By Lindsay Chappell, Automotive News
Detroit -- Four years ago this month, French interiors supplier Faurecia was embroiled in a European kickback scandal that resulted in the resignation of ceo Pierre Levi.
Now Faurecia has rebounded from that low point. Under ceo Yann Delabriere since 2007, the supplier has zeroed in on the North American market -- troubled as it is.
Faurecia has quietly picked up contracts with new automaker customers. It used a hoard of cash that now stands at $1400 million to make acquisitions amid the rubble of the 2008-09 industry collapse. Now Faurecia is shifting its technology in a bid to grab market share in the growing small-car segments.
"The US is going to be a key growth market for us," says Michael Heneka, 60, president of Faurecia North America in suburban Detroit. "It's only recently that we've been as successful as we are here. Maybe some of it was luck."
What Faurecia has been up to lately here will be laid out at the Los Angeles Auto Show in November. While automakers trumpet fuel-efficiency gains, smaller models and roomier cabins, Faurecia will display its product strategy: a seat design that is thinner and lighter than what is common in US vehicles today, a lightweight cockpit built without the crossbar that gives instrument panels much of their weight, and a vehicle exhaust system that promises to help small-engine hybrids and other vehicles warm up on cold days.
"We think there is an opportunity in some new technology going forward," Heneka says.
Although the company was hurt along with the rest of the industry last year, its North American original-equipment sales topped $2650 million in 2008, before the bottom fell out. That is nearly a fifteenfold growth since 1998, when Faurecia's predecessor company claimed just $180 million in business here. Faurecia's North American sales fell to $1560 million last year.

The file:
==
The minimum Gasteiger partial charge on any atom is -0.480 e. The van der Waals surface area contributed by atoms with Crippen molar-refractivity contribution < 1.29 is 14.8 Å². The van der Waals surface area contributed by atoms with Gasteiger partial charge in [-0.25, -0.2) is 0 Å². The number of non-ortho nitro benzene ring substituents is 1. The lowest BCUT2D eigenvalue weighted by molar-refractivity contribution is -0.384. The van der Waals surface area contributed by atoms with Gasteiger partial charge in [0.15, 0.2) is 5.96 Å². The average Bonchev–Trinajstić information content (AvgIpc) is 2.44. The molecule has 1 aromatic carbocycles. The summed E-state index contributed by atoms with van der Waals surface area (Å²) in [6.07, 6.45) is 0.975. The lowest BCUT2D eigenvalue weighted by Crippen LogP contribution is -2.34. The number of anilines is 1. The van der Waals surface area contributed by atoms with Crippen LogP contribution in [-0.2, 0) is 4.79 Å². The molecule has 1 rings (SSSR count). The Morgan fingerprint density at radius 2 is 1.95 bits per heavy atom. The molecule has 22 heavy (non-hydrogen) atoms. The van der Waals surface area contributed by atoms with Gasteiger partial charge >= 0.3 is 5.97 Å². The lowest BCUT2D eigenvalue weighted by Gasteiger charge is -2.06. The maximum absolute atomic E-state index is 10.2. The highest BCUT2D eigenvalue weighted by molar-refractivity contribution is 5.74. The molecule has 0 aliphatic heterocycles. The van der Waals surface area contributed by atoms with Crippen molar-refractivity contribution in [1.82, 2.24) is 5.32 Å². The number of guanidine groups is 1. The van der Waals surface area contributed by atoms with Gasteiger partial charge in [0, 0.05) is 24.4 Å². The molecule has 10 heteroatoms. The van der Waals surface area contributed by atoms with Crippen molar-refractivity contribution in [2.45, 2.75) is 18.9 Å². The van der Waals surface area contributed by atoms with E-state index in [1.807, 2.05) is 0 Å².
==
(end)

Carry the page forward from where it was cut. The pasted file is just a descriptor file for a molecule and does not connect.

To break into the US interiors business, Faurecia introduced a new technology to Chrysler in 2003 for the Chrysler Sebring and Dodge Avenger: a reduced-cost method of creating padded instrument panels in a single moulding process.
Since then, Faurecia has grabbed other US programmes, including those of the Chevrolet Equinox and Malibu, the Ford Fiesta and the upcoming Fiat 500.
This summer, Faurecia acquired the bankrupt German exteriors supplier Plastal GmbH and its Spanish sister company Plastal Spain SA in a move that could boost U.S. business. Plastal has an innovative method of inexpensively painting small-batch exterior body parts through automated part handling. Heneka says that he is in discussions with North American customers about Plastal's system.
Faurecia's focus on US sales is all the more striking considering that 10 years ago the name "Faurecia" barely existed here. Faurecia was formed in 1999 when PSA Peugeot Citroen's component group Ecia acquired French seating maker Bertrand Faure. Before that, its old operating units, Bertrand Faure and Sommer-Allibert, had a low profile in North America, supplying BMW's plant in Spartanburg, South Carolina.
Delabriere told Automotive News two years ago that Faurecia originally attempted to expand its North American business too fast, signing on for unprofitable business. By 2006, the company was losing $127 million on its US contracts, he said.
But Faurecia is in a stronger position, according to a report by analyst Gaetan Toulemonde of Deutsche Bank. Rising global volumes have made the French megasupplier profitable, thanks to a sharp reduction in its breakeven point under Delabriere, according to Toulemonde's report.
A fuller version of this story appears in the 16 Aug edition of Automotive News.